Severe respiratory disease associated with Middle East respiratory syndrome coronavirus (MERS-CoV), 5 June 2015
This risk assessment was triggered by a large cluster of confirmed MERS-CoV cases in South Korea, generated by a primary case imported from the Middle East. This is the largest cluster observed outside of the Arabian Peninsula so far.
The evolving cluster of Middle East respiratory syndrome coronavirus (MERS-CoV) in South Korea is the largest of its kind outside of the Middle East. Travel associated MERS-CoV infections, such as the primary case in the South Korean cluster, are not unexpected nor are instances of secondary infections. It is the scale of this cluster and that an infected person travelled to China that makes this particularly noteworthy. However, ECDC’s assessment continues to be that the MERS-CoV outbreak poses a low risk to the EU and highlights the importance of rapid consideration of MERS-CoV and infection control measures in healthcare settings.
Risk to travellers to South Korea
The South Korean cluster has affected patients, visitors of patients and healthcare workers in a few healthcare facilities and close relatives of the cases. The outbreak so far does not represent an increased risk of infection for travellers or visitors to South Korea. However, patients who present with severe acute respiratory disease in the EU and have recently been in contact with healthcare services in South Korea should be considered for assessment for MERS-CoV, similar to patients having been in contact with healthcare services in the Middle East.
WHO has stated that there is currently no indication that the virus is behaving differently to how it has behaved in the past and that there is no indication of sustained transmission from person to person. However, further details of the virus characterisation in South Korea are pending.
Surveillance and infection control essential
International surveillance for MERS-CoV cases among travellers remains essential due to the continued risk of an infected person travelling to Europe after exposure in the Middle East. Moreover rapid efforts to contain nosocomial clusters are vital to prevent broader transmission. Although sustained human-to-human transmission is unlikely, secondary transmission to unprotected close contacts remains a risk, especially in healthcare settings, as now documented in South Korea.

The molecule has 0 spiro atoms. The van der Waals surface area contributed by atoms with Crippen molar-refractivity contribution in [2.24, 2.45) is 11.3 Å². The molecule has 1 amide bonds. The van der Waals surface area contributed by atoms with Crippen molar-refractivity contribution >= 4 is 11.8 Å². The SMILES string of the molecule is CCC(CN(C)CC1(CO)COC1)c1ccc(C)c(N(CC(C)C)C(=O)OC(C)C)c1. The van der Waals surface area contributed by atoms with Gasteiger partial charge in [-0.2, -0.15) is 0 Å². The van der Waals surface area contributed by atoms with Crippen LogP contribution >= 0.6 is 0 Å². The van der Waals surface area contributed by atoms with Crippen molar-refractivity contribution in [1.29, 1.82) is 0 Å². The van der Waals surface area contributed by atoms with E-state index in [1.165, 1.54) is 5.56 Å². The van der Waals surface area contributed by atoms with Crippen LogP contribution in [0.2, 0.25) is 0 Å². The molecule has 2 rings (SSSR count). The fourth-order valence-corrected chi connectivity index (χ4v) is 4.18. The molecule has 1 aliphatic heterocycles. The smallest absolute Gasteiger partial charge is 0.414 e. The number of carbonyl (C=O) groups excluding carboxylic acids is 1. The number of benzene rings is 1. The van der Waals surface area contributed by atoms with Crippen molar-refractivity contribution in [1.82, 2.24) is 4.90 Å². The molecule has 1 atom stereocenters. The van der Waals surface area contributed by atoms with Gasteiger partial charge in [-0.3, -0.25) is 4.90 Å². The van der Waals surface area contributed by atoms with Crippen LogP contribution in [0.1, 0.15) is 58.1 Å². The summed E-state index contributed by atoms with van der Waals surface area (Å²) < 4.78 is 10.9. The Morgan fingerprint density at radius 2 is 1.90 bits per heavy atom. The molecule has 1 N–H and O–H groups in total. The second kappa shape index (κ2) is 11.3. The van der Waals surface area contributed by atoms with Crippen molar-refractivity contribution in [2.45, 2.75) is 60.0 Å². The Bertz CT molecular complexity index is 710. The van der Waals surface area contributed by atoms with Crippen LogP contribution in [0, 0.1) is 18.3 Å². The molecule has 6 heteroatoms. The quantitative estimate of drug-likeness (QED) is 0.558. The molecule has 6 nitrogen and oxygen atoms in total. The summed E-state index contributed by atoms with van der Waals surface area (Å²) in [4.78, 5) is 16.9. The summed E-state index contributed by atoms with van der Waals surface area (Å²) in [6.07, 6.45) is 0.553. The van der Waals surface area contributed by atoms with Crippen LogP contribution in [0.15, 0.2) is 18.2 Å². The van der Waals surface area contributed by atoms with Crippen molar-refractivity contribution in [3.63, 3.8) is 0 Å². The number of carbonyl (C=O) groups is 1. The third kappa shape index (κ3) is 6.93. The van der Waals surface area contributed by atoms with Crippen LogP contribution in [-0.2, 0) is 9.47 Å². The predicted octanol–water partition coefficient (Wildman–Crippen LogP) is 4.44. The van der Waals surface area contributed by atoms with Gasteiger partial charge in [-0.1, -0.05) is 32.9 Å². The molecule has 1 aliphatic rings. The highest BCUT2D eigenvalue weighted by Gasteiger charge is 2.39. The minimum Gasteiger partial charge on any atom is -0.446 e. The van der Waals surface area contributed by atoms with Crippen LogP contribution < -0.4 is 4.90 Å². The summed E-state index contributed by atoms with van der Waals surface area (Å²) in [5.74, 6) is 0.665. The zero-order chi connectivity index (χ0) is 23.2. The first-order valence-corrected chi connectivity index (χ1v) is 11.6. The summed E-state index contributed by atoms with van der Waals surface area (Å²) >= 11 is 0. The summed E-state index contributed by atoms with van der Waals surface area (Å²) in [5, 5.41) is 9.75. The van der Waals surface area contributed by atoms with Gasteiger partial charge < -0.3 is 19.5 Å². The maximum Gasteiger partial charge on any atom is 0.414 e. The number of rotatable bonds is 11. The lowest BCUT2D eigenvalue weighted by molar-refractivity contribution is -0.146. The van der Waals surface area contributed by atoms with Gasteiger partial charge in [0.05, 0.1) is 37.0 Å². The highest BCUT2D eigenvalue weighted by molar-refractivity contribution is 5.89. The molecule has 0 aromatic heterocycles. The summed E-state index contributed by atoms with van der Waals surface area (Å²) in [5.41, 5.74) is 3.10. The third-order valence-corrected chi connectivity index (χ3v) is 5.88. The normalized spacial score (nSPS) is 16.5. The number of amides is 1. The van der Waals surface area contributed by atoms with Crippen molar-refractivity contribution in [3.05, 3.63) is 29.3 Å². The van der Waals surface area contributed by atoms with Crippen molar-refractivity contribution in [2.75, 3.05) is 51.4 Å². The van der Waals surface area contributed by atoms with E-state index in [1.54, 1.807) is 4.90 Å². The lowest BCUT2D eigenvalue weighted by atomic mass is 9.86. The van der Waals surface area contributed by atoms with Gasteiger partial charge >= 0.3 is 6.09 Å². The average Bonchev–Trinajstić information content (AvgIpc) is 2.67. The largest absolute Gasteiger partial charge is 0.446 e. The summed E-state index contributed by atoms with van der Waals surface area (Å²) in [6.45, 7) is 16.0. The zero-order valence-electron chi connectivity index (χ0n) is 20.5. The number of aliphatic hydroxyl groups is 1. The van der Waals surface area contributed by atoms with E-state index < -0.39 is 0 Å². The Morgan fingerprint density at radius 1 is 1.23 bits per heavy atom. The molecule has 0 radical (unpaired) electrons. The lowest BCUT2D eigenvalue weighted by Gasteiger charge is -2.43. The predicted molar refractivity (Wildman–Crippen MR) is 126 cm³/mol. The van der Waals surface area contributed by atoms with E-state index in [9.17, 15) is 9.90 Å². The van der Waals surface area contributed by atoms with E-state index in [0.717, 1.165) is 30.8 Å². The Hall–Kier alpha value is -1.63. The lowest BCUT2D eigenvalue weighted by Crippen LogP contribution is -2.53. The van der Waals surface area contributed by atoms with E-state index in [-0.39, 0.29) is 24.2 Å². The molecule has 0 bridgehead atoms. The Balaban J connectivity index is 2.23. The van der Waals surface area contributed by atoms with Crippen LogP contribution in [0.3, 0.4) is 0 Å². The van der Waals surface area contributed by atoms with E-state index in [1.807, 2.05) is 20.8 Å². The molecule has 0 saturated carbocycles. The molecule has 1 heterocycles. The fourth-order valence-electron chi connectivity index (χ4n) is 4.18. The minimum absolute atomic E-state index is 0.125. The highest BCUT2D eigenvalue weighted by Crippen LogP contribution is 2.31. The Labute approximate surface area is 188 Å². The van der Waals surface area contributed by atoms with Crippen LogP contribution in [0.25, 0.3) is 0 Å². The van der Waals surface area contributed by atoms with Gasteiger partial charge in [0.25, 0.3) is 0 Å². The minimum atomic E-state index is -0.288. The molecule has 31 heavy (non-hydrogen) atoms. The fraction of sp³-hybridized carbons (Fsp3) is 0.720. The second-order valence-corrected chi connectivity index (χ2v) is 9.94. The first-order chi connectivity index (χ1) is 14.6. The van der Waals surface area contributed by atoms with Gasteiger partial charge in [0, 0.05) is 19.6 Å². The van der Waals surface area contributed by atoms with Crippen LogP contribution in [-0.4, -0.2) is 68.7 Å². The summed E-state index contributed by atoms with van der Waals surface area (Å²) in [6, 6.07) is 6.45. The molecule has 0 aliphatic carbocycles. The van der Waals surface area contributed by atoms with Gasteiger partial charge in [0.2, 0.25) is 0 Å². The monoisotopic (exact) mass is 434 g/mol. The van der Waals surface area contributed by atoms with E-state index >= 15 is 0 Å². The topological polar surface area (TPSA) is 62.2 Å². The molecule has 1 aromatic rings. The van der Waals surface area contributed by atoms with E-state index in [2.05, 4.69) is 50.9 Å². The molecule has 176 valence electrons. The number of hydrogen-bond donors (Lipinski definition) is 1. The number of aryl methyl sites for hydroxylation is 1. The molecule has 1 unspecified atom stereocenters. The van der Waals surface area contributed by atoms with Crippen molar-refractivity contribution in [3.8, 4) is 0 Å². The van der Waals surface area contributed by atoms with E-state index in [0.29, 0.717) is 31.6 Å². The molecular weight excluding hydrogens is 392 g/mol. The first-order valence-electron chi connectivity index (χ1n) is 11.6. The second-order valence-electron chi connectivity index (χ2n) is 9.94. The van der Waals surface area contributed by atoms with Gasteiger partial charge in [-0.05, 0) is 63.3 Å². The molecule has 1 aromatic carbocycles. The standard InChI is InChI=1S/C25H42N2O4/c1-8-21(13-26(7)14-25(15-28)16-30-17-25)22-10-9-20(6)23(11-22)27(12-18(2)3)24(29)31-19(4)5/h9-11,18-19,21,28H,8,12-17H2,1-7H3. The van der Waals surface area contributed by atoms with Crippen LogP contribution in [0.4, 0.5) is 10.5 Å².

Systematic implementation of infection control measures in hospital settings is essential to interrupt transmission and prevent clusters of healthcare-associated infection. The challenges of detecting rare imported cases of respiratory infection early on highlight the need for eliciting travel history from patients and adequate infection prevention and control measures for all patients showing symptoms of acute respiratory infection.
Since the previous update of the Rapid Risk Assessment dated 8 March 2015, there have been 129 new cases and 53 additional deaths from MERS-CoV reported globally: Saudi Arabia (81 cases and 48 deaths), Qatar (3 cases and one death), Oman (one case) United Arab Emirates (two cases), Iran (one case) South Korea (40 cases and four deaths) and China (one case).
Rapid risk assessment: Public health risks related to communicable diseases during the hajj 2019, Saudi Arabia, 9–14 August 2019
2 Jul 2019 - In 2019, the hajj will take place between 9 and 14 August. The risk for EU/EEA citizens to become infected with communicable diseases during the 2019 hajj is considered low, thanks to the vaccination requirements for travelling to Makkah (Mecca) and the Saudi Arabian preparedness plans that address the management of health hazards during and after hajj.
Rapid risk assessment: Severe respiratory disease associated with Middle East respiratory syndrome coronavirus (MERS-CoV), 22nd update
29 Aug 2018 - This update of ECDC’s risk assessment on MERS-CoV was triggered by the detection of a case imported into the EU/EEA from the Kingdom of Saudi Arabia (KSA). In this update, we reassess the risk for EU/EEA residents.
Rapid Risk Assessment: Public health risks related to communicable diseases during the Hajj 2017, Saudi Arabia, 30 August – 4 September 2017
10 Aug 2017 - This document assesses the potential risk of outbreaks and transmission of communicable diseases during the Hajj taking place between 30 August and 4 September 2017.